Are you ready for this? Are you hanging on the edge of your seat? After delays of the bad kind (an inability to find a certain rum without special-ordering it) and of the very, very good kind (more on that, I hope, on Wednesday, 9/16), I finally had the chance to run a couple of El Presidente recipes through their paces. Verdict? One recipe is excellent, and the other, not so much.
First, a reminder: the El Presidente has four ingredients–rum, curacao, dry vermouth, and grenadine. I’ve been using Martini & Rossi dry vermouth, and my grenadine is home-made. Those two ingredients are the same in both drinks. (I may in the future try a different vermouth; if so, I’ll note that in my writeup.)
Proportions will vary from drink to drink as I try various permutations.
photograph by Jennifer Hess
Let’s start with the Not So Much recipe and explain what might have gone wrong. I started here, with the classic recipe. For the rum, I used Myers Platinum, as Paul Clarke recommends in that link. It was this rum that I had to special-order. I have no idea why; every liquor store I’ve been in in Providence carries the Myers Original Dark, but not one of them carries the Platinum. I wanted the Platinum for three reasons: first, I like the way Paul describes how it tastes in the drink; second, I’m not a huge fan of Puerto Rican rums, and even less a fan of Bacardi; third, and most important, one major point of this project is to get me trying new rums.
And the Platinum is good enough for mixing, I think. Let’s back up. Myers’s Platinum Rum is a white rum (obviously–platinum should give that away), pot-distilled, aged in oak, and charcoal filtered. The aroma’s not complicated, I’d say–tones of vanilla and caramel, of course, from the oak aging, plus a hint of chocolate. The flavor’s light and crisp, without the chemical aftertaste of some white rums. Some say it’s a bit flat; I don’t agree, but then I don’t have the experience with rum tasting that others do. This is a rum for mixing, though, not a rum for sipping.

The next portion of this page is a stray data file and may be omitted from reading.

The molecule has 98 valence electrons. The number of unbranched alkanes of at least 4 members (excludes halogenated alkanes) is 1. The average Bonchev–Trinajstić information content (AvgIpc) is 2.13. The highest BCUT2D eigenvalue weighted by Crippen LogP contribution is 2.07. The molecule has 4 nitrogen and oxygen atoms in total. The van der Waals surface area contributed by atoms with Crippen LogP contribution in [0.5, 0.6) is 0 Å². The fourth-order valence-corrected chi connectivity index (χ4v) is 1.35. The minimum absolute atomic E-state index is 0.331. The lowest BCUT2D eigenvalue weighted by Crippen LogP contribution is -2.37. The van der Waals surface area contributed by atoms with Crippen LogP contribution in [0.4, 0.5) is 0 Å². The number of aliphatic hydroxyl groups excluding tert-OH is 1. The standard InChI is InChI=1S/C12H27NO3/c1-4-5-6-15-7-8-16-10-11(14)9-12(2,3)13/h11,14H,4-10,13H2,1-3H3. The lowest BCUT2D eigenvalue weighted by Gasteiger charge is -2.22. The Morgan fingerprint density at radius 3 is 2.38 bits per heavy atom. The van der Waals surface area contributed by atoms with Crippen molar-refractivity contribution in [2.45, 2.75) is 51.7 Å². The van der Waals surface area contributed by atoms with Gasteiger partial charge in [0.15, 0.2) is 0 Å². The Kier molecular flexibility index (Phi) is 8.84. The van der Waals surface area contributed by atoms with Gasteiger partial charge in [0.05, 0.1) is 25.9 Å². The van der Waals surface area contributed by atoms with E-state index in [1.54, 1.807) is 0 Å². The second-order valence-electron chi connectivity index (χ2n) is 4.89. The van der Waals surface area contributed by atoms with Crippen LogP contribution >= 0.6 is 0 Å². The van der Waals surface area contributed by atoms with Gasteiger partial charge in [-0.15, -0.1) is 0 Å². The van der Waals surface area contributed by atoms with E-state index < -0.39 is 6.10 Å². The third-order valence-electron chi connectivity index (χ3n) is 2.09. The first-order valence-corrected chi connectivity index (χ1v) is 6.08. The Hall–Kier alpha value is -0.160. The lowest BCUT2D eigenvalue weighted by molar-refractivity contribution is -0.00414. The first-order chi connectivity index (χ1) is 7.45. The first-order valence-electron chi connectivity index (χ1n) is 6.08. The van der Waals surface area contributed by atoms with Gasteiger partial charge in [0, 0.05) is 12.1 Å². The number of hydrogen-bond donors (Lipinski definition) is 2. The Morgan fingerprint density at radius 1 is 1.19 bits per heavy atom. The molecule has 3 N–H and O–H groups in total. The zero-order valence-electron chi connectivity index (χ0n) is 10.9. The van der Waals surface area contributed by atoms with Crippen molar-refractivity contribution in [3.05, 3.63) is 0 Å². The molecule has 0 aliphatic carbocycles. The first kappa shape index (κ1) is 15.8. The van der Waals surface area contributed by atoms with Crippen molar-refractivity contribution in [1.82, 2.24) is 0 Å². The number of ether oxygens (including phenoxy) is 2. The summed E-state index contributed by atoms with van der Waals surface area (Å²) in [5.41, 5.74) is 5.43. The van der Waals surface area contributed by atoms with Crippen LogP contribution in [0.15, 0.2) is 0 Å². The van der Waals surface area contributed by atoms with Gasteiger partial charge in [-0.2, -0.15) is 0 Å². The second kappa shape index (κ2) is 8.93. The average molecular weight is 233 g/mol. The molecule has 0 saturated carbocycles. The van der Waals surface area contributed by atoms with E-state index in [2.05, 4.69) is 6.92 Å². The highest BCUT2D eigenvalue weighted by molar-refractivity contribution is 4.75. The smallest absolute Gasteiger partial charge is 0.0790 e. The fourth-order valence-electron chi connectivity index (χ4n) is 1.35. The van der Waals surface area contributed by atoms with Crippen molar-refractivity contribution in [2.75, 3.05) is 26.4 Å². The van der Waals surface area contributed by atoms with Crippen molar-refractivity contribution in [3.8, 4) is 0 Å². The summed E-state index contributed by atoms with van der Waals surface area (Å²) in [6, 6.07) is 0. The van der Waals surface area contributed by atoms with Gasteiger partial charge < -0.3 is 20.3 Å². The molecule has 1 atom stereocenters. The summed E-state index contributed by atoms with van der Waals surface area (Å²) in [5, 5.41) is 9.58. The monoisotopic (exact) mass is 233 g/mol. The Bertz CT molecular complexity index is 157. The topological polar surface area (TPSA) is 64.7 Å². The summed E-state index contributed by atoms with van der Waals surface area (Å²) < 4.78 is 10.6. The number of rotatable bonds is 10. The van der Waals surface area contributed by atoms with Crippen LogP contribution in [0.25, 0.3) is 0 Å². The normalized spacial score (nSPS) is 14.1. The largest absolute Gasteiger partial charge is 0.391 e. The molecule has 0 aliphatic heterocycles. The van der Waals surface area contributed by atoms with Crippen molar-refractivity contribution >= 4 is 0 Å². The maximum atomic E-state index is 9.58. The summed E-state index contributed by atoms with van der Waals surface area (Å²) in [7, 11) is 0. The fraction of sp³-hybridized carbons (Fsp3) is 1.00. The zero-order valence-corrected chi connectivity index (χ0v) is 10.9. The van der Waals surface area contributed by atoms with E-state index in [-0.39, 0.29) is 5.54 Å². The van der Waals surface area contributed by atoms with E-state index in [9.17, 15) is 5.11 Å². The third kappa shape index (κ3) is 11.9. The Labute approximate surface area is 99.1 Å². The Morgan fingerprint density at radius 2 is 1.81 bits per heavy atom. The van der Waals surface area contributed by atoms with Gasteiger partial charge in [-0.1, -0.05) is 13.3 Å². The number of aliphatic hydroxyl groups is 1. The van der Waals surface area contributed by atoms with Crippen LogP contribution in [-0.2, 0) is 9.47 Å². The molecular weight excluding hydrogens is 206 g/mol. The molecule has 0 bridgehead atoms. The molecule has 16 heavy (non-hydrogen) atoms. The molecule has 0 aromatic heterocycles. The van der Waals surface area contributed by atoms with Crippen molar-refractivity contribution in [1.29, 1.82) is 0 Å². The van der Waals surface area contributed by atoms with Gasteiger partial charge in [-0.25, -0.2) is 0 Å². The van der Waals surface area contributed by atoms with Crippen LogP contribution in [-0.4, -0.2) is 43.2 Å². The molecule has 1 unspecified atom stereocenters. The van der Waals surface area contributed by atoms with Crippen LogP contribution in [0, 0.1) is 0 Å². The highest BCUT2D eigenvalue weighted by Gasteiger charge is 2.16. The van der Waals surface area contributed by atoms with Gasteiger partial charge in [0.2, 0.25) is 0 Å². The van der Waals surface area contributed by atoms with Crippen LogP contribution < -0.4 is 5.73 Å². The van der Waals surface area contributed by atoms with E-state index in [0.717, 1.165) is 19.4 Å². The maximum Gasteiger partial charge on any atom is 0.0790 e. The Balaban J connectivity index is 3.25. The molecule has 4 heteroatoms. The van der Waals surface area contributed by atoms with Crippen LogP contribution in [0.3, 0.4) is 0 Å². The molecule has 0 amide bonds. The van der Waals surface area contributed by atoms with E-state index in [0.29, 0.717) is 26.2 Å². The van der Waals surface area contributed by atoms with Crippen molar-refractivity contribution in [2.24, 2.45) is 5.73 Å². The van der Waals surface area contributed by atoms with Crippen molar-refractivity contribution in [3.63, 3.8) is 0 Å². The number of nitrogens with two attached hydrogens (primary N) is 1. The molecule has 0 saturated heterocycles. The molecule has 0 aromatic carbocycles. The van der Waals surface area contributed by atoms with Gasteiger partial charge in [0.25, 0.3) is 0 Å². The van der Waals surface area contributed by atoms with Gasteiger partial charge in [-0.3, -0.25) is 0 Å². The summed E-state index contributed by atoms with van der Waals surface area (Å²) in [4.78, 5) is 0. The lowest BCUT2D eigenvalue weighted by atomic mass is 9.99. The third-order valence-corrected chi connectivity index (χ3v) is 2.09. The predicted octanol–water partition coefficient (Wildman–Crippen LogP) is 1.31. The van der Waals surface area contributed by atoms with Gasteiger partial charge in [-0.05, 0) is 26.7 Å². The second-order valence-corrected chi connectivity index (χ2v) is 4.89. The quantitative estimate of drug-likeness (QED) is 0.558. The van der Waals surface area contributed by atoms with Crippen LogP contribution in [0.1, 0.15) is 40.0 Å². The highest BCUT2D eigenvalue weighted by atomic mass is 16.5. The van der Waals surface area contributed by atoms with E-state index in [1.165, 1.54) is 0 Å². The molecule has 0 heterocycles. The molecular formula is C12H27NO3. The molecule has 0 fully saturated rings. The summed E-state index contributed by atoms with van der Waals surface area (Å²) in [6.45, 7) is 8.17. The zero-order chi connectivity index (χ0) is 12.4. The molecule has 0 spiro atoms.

For the curacao, I went with Grand Marnier. (Yup. If you have experience with this cocktail, you’re starting to see why this version didn’t work for me.) Orange curacao is strangely hard to find around here, so I decided to grab something from my shelf rather than getting a special bottle. And I had a feeling the Grand Marnier might not work for me, but I thought I would learn something about building rum drinks by trying anyway.
At the classic proportions (2 parts rum; 1 part each of vermouth and GM; and a dash of grenadine), the drink bombs. The Grand Marnier gallops over every other ingredient. You can taste the rum, but it’s not the centerpiece that it should be. You cannot taste the other ingredients, or at least I couldn’t. A Platinum Presidente merits further exploration, but it certainly needs work.
The second version was built precisely according to Matt Robold’s comments and specs, left here in a comment:
One thing on the El Presidente.
I’ve been playing around with the recipe a bit, and I find that the orange liqueur seems to dominate the drink a tad [gee, Matt, ya think?]. My current favorite approach is:
1.5 oz gold rum (I’ve been using Mount Gay Extra Old)
.75 oz dry vermouth
.25 oz orange liqueur (using Clement Creole Shrubb)
1 tsp grenadine
I’ve even been playing around using a lemon peel twist instead of orange, which oddly enough was working beautifully last night.
Now this is a much better drink. Delicately balanced and crisp, this version lets every ingredient express itself.
A note or seven on the ingredients: Mount Gay Extra Old is a brown rum, with aromas of caramel, toffee, warm spices (cloves, allspice, nutmeg). On the palate, it’s spicy and almost peppery. A great sipping rum, this one also mixes well, as this cocktail demonstrates. Rhum Clement Creole Shrubb is among the drier of the orange liqueurs, a little more subtly orange, and generally less of a hit on the palate. There’s a reason Grand Marnier is often sipped neat after dinner: it’s so viscous and sweet that it coats the tongue and palate, easing them to sleep after a great meal. The Creole Shrubb isn’t like that; I wouldn’t say it’s an eye-opener or an aperitif, but it’s certainly peppier.
I’ll be working through other variations in the next few weeks, but it’s safe to say, Robold’s version is the one to beat.